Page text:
"The Zambian government is providing a conducive environment for Indian companies' investments," said Zambian Vice President George Kunda.
In August last year, Zambia joined more than 30 countries in Africa that will benefit from the pan-African e-network plan. The project, which was first launched in South Africa, Mauritius, Ethiopia and Ghana, will cost the Indian government more than US$125 million, although the project will likely demand $1 billion in total.
After five years, the Indian government will withdraw from the project to allow African countries to run it on their own, using their own financial and human resources.
Ansari's visit to Zambia saw the Indian government giving Zambia a $50 million loan facility to develop the 120-megawatt Itezhi Tezhi hydro power station, aimed at increasing the country's power generation capacity to power ICT projects, among others. The Itezhi Tezhi hydro power project is a joint venture between Zambia's state-owned power utility company, Zesco, and Tata Africa Holdings, an Indian company involved in ICT and electric power generation in Africa.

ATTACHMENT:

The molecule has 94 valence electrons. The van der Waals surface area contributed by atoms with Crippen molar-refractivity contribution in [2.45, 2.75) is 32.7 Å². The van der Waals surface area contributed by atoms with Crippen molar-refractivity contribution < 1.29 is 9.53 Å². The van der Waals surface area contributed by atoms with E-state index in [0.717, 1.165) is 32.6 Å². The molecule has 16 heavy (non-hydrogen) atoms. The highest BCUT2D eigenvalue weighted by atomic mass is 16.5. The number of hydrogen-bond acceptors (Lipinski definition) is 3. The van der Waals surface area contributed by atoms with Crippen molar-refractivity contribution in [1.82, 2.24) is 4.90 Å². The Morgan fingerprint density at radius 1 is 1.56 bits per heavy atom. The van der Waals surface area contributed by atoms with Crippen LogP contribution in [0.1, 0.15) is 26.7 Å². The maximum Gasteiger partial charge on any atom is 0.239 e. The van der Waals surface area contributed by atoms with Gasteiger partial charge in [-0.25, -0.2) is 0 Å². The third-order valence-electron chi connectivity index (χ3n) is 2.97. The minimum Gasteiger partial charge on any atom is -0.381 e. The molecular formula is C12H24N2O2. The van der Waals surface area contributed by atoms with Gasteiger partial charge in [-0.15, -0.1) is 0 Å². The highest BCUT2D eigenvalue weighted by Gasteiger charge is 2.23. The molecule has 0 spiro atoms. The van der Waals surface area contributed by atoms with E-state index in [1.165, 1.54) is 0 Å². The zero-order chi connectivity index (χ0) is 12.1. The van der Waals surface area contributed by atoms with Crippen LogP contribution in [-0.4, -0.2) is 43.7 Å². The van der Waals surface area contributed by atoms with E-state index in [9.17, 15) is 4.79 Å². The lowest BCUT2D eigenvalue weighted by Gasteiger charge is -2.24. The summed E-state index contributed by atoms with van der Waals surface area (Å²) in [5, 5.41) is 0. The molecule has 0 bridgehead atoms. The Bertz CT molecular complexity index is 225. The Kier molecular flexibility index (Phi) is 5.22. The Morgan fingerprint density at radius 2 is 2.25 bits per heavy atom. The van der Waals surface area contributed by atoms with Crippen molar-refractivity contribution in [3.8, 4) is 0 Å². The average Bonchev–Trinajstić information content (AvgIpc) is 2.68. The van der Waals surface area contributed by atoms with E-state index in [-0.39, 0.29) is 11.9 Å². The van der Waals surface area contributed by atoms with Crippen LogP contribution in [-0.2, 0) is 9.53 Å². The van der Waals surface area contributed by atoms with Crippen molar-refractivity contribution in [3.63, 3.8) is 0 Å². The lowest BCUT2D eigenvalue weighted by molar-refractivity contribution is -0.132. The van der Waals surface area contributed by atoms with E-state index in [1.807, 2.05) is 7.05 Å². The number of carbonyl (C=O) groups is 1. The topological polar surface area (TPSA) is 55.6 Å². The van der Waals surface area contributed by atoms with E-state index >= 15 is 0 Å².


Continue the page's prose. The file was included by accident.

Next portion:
In Southern Africa, Tata Communications already owns a 56 percent stake in South Africa's second national operator, Neotel, and there are plans by the company to expand its communication services in many countries in Africa, especially those countries that are getting financial support from India.
"The future growth areas that Tata Africa is looking at are information technology and electricity generation," said Raman Dhawan, managing director at Tata Africa Holdings.
Considering China is making great inroads into the African ICT market through ZTE and Huawei, Dhawan noted that a possible way for India to increase its presence in Africa was for public and private companies to join hands.
To showcase its muscle and financial ability to further expand in the African telecom market, Tata has also set up a point of presence (POP) in Nairobi, Kenya, to route traffic to other African countries without passing through London.